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NWP Global Registry of Apprentice Ecologists - Ridgewood, New Jersey, USA

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Ridgewood, New Jersey, USA
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Registered: December 2010
City/Town/Province: Ridgewood
Posts: 1
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Our earth is in trouble. With factories and cars all over the world emitting tons of carbon into the atmosphere, oceans getting polluted, and energy being obtained from nonrenewable sources, the time is now to do what we can for the next generations. The ultimate way to better the fate of the future is to become sustainable. Sustainability calls for the enforcement of social and environmental practices that protect and enhance the human and natural resources needed by future generations to enjoy a quality of life equal to or greater than our own. As the world we live in is slowly being consumed by excessive energy consumption, we must do everything we can to improve our carbon footprint.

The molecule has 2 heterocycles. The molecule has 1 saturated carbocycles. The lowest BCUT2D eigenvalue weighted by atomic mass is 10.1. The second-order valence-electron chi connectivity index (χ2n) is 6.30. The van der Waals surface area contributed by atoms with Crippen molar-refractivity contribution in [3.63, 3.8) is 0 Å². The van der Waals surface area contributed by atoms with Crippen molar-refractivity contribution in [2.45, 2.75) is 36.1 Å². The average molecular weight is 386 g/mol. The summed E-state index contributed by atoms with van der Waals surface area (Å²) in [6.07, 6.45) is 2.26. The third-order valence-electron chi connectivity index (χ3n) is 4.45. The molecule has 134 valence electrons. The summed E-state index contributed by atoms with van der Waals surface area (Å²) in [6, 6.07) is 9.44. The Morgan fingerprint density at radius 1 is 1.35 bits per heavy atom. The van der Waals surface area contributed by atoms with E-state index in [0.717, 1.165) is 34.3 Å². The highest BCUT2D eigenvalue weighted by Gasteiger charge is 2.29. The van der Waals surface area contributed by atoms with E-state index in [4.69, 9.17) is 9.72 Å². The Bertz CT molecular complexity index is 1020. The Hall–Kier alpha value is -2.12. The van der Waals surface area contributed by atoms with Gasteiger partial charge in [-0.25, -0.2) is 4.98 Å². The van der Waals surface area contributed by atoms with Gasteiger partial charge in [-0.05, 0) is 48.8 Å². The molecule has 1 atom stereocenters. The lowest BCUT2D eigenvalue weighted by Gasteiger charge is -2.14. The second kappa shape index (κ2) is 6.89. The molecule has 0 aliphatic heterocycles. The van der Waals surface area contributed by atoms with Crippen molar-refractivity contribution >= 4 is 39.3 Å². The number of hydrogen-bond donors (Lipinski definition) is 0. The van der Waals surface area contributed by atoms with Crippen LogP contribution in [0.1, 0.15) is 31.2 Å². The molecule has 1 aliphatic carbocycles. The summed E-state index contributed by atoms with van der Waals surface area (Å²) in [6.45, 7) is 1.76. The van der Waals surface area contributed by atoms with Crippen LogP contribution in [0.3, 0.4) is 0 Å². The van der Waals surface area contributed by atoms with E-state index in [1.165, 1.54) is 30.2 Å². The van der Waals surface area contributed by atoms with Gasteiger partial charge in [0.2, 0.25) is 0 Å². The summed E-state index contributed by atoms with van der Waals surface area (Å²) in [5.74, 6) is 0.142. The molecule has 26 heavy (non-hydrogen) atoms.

During the beginning of my high school career, motivated by my passion for this issue, I promised myself to help my world consume less energy. I wanted to make it a goal of mine to inform others in my community of the many problems our environment faces today, about carbon emissions and our dependence on fossil fuels. With a persistent mind, I worked with the Students for Environmental Action (SEA) club at my school, Ridgewood High School, to launch a project that would achieve this goal. The first thing that came to mind was a problem my school constantly faced: excessive light use. Everyday I noticed that the classroom lights were always kept on, even after school hours when the rooms were unoccupied. After research, we found out that they were kept on for four more extra hours each day than necessary! Furthermore, the biggest source of energy in schools is the lighting, which accounts for 30% of the school’s overall energy use. I was shocked; I knew something had to be done. As a result, I established the Turn Off the Lights (TOTL) project at my school, with the support from the club members, the advisor and the principal. The goal was simple: to raise awareness about this issue while reducing consumption at the same time. Every Friday afterschool, members of the SEA club went around the school to turn off the lights in the classrooms. Week after week, I made sure to document our progress and maintain my peers’ active participation. Finally, in a couple of months’ time, we saw that our efforts lowered the cost of electricity drastically, saving the school thousands of dollars in energy costs. It truly stressed the environmental need for the project and at the same time, helped spread awareness around the school. As a matter of fact, the ultimate milestone was when the project got me recognized as the solo statewide winner of the 2010 Igniting Creative Energy contest, sponsored by Johnson Controls Inc. This achievement even received a special report on WCBS radio, giving our work a publicity boost all over the area. I remember the next day when my band teacher came up to me and told me that he heard me on the radio—I was both surprised and ecstatic!